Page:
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Love … Exciting and New

December 2, 2011

Rather than focusing on all the doom and gloom, here’s a more lighthearted story about the some of the unique cross-cultural challenges of doing business in China.  For years, one of my favorite outings in Beijing has been shopping at the giant IKEA store on the northeastern outskirts of the city.  Why?  Because of the way Chinese consumers hang out and make themselves at home there, a phenomenon first described — hilariously — by David Pierson in the Los Angeles Times.  It’s not at all unusual to see folks taking family photos in the mock living rooms, or every single display bed occupied by people naps — on my last trip, I remember seeing three little old ladies tucked comfortably into the same bed, placidly watching the other shoppers go by, with their six stockinged feet sticking out from under the covers.  It’s absolutely a hoot, and should be on every tourist itinerary.

Now Laurie Burkitt of the Wall Street Journal has written a new story that offers a new twist on the Chinese love affair — quite literally — with IKEA:

At 62, Tang Yingzhuo, a retired widow looking for love, doesn’t think it is appropriate to scope out men at bars, clubs or Karaoke joints. That’s why she goes to IKEA.

The former tax-bureau worker is among the throngs of seniors who meet every week at the Swedish retailer’s cafeteria in Shanghai’s Xuhui shopping district to take a second shot at romance.

Retired and divorced chiropractor Qian Weizhong is also on the prowl. On a recent Tuesday at IKEA Mr. Qian was excited to get the number of a woman he referred to as a “nice lady.” He plans to ask her out soon, he said.

Apparently the cafeteria at IKEA, which in China serves local dishes along with the standard Swedish meatballs, has become quite the singles’ scene for China’s senior citizens.  Hundreds of them show up every day, looking for love, or at least some free coffee.  They’re not buying furniture, and they can be a bit of a problem:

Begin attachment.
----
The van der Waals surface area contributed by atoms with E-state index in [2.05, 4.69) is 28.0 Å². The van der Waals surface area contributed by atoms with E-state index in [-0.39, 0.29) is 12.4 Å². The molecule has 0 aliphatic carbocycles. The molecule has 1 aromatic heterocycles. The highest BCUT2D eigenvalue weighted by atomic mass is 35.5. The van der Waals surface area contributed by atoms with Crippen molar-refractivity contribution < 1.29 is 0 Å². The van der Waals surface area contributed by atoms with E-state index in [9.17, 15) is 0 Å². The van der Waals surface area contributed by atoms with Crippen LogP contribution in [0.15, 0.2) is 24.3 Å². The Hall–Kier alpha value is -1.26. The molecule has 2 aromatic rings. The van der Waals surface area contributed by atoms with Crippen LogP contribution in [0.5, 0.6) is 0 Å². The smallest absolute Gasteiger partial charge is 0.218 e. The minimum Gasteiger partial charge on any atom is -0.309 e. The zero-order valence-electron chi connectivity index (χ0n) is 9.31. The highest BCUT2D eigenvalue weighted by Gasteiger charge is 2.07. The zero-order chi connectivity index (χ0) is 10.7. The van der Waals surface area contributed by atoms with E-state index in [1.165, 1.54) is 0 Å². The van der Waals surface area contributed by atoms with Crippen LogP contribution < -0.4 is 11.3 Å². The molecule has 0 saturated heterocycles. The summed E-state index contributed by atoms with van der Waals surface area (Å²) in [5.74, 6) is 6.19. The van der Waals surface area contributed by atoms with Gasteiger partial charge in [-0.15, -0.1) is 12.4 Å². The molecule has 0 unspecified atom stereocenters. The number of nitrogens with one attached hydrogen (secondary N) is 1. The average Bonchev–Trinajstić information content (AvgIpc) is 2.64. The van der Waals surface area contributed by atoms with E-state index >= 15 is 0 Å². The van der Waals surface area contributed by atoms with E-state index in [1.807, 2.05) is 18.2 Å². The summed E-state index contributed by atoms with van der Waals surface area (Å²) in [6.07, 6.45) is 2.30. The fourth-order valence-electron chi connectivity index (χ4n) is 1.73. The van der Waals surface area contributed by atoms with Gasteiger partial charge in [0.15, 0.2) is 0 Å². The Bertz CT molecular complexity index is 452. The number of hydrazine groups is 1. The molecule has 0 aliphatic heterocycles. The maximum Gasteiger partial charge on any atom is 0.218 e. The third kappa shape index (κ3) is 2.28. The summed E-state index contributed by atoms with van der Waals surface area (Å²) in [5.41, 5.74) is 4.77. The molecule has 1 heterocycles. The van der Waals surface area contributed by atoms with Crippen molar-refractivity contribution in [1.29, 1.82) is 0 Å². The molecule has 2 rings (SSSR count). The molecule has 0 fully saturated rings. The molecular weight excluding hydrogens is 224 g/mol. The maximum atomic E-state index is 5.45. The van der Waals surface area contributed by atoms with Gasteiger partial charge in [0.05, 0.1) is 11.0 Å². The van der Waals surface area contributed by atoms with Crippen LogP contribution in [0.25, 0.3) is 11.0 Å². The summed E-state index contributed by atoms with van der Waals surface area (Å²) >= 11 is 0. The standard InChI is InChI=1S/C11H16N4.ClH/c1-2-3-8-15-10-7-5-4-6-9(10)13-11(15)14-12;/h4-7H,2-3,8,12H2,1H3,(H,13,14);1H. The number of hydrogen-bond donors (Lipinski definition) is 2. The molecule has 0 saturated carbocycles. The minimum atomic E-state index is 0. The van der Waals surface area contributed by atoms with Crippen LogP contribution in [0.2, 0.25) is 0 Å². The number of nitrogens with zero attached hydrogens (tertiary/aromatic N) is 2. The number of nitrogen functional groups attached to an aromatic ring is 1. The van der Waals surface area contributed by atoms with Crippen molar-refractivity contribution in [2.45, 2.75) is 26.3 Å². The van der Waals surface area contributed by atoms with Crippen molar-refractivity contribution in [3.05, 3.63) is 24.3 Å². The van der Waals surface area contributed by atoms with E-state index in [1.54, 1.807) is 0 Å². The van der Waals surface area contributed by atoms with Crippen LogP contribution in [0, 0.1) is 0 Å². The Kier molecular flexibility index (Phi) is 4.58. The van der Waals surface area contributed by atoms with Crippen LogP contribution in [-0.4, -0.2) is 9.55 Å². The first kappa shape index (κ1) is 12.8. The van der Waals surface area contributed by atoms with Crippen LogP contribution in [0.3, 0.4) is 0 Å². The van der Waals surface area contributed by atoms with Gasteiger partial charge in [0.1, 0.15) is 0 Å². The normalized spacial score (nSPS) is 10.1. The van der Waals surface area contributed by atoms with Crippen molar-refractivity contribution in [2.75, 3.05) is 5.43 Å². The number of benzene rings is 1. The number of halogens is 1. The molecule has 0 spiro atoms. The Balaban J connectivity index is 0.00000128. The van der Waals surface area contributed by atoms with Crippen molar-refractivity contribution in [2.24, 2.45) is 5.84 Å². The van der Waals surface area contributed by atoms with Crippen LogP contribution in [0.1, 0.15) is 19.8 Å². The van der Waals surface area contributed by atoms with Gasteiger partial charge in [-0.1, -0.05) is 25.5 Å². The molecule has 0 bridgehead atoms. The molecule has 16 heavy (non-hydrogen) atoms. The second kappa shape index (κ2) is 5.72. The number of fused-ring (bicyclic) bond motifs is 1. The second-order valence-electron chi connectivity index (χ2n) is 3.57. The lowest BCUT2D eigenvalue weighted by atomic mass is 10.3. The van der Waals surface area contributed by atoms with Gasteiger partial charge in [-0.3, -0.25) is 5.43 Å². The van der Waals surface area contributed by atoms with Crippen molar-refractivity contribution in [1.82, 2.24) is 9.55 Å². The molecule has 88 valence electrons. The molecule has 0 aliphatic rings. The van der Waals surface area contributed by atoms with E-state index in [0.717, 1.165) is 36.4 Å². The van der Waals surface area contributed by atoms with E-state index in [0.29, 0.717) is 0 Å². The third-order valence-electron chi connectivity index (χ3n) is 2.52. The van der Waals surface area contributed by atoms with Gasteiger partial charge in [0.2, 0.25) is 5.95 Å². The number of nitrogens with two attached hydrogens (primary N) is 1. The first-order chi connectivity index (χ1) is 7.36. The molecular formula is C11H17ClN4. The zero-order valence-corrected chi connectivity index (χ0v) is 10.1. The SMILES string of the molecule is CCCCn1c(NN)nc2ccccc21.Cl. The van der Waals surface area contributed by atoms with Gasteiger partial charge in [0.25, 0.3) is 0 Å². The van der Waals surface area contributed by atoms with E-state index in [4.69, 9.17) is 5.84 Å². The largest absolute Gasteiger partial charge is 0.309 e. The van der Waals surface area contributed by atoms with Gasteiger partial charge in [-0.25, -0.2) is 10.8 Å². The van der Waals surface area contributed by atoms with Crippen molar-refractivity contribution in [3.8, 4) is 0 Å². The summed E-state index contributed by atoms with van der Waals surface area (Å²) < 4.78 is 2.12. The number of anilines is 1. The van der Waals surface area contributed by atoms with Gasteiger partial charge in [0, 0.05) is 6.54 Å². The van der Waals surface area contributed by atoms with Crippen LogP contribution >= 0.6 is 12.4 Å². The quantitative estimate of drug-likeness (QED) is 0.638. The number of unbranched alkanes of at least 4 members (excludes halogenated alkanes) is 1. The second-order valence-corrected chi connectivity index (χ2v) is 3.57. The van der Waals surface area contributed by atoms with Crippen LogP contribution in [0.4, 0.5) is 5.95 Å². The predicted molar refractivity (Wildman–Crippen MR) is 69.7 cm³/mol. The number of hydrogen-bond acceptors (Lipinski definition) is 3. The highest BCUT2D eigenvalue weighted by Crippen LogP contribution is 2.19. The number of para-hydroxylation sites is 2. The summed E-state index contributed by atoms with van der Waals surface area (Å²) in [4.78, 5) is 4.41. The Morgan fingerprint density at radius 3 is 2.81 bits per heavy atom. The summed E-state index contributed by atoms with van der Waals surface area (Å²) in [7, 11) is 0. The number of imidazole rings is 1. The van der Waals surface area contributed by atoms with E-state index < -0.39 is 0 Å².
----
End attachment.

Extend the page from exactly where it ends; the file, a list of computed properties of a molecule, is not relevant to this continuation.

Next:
They sit for hours in the cafeteria, leaving behind orange peels and egg shells they have picked off boiled eggs brought from home. Occasionally, security guards intervene to try to keep order . . .

Policing the freeloaders and the unruly isn’t so easy. Attempting to tell a rowdy crowd of seniors to lower their voices recently, 24-year-old security guard Li Ya says he encountered resistance. An older man who didn’t enjoy being hushed by someone 40 years his junior, says Mr. Li, once splashed scalding coffee on him. “They always argue that they have the right to do what they want here,” says Mr. Li.

The article goes on to describe various companies’ efforts to grapple with  the Chinese habit of “people of all ages using big-box stores as their personal playground,” and ideally translate it into sales.  Wal-mart has set up in-store “children’s camps” during school breaks, where they are “encouraged to try their hands as part-time greeters and announce deals over the broadcast system.”  Apparently McDonald’s in Hong Kong is letting people get married in their stores:

One proposed feature of the ceremony: When it is time for the big kiss, the bride and groom can each chomp on the end of a french fry until their lips meet.

The whole thing reminds me of one of my favorite short stories, which I highly recommend:  “After Cowboy Chicken Came to Town,” by Ha Jin (which can be found in his collection of stories published as “The Bridegroom.“)  It tells the tale of what is clearly meant to be one of the first KFC’s in China, through the eyes of a typical Chinese employee.  If you think what goes on at IKEA is amusing, read what happens when Cowboy Chicken’s expatriate managers offer an all-you-can-eat buffet, or try to dispose of their unordered leftovers at the end of the day.

As Homer Simpson said, “It’s funny ’cause it’s true.”

(btw, for my Chinese readers, the title of this blog post — Love, Exciting and New — comes from the theme song of the classic American TV sitcom The Love Boat.  If you think I’m poking too much fun at the Chinese here, watch a couple episodes of this show, and you’ll have all the material you’ll ever need to poke fun back at Americans!)

11 Comments leave one →
  1. December 3, 2011 7:37 am

    Patrick,